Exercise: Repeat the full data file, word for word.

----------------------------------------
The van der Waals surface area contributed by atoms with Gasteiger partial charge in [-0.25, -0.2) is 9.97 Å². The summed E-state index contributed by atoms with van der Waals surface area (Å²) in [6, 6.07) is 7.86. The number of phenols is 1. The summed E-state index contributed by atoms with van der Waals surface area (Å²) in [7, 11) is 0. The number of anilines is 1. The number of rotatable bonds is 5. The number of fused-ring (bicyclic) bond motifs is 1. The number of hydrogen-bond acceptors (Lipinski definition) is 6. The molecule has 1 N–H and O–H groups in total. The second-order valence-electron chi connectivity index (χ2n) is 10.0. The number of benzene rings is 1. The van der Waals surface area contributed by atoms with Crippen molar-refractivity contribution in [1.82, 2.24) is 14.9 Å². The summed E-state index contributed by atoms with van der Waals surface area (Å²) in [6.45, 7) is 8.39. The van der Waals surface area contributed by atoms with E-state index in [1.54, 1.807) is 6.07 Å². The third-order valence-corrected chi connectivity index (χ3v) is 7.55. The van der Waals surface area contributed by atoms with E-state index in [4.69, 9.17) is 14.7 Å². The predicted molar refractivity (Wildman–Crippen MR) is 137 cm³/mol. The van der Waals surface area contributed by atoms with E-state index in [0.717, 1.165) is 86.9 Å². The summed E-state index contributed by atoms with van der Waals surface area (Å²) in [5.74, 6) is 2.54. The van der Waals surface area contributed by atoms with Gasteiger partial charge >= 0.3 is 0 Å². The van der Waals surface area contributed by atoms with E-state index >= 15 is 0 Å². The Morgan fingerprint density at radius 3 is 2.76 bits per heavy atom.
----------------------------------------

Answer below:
The van der Waals surface area contributed by atoms with Gasteiger partial charge in [-0.25, -0.2) is 9.97 Å². The summed E-state index contributed by atoms with van der Waals surface area (Å²) in [6, 6.07) is 7.86. The number of phenols is 1. The summed E-state index contributed by atoms with van der Waals surface area (Å²) in [7, 11) is 0. The number of anilines is 1. The number of rotatable bonds is 5. The number of fused-ring (bicyclic) bond motifs is 1. The number of hydrogen-bond acceptors (Lipinski definition) is 6. The molecule has 1 N–H and O–H groups in total. The second-order valence-electron chi connectivity index (χ2n) is 10.0. The number of benzene rings is 1. The van der Waals surface area contributed by atoms with Crippen molar-refractivity contribution in [1.82, 2.24) is 14.9 Å². The summed E-state index contributed by atoms with van der Waals surface area (Å²) in [6.45, 7) is 8.39. The van der Waals surface area contributed by atoms with E-state index in [1.54, 1.807) is 6.07 Å². The third-order valence-corrected chi connectivity index (χ3v) is 7.55. The van der Waals surface area contributed by atoms with E-state index in [4.69, 9.17) is 14.7 Å². The predicted molar refractivity (Wildman–Crippen MR) is 137 cm³/mol. The van der Waals surface area contributed by atoms with E-state index in [0.717, 1.165) is 86.9 Å². The summed E-state index contributed by atoms with van der Waals surface area (Å²) in [5.74, 6) is 2.54. The van der Waals surface area contributed by atoms with Gasteiger partial charge >= 0.3 is 0 Å². The van der Waals surface area contributed by atoms with E-state index >= 15 is 0 Å². The Morgan fingerprint density at radius 3 is 2.76 bits per heavy atom.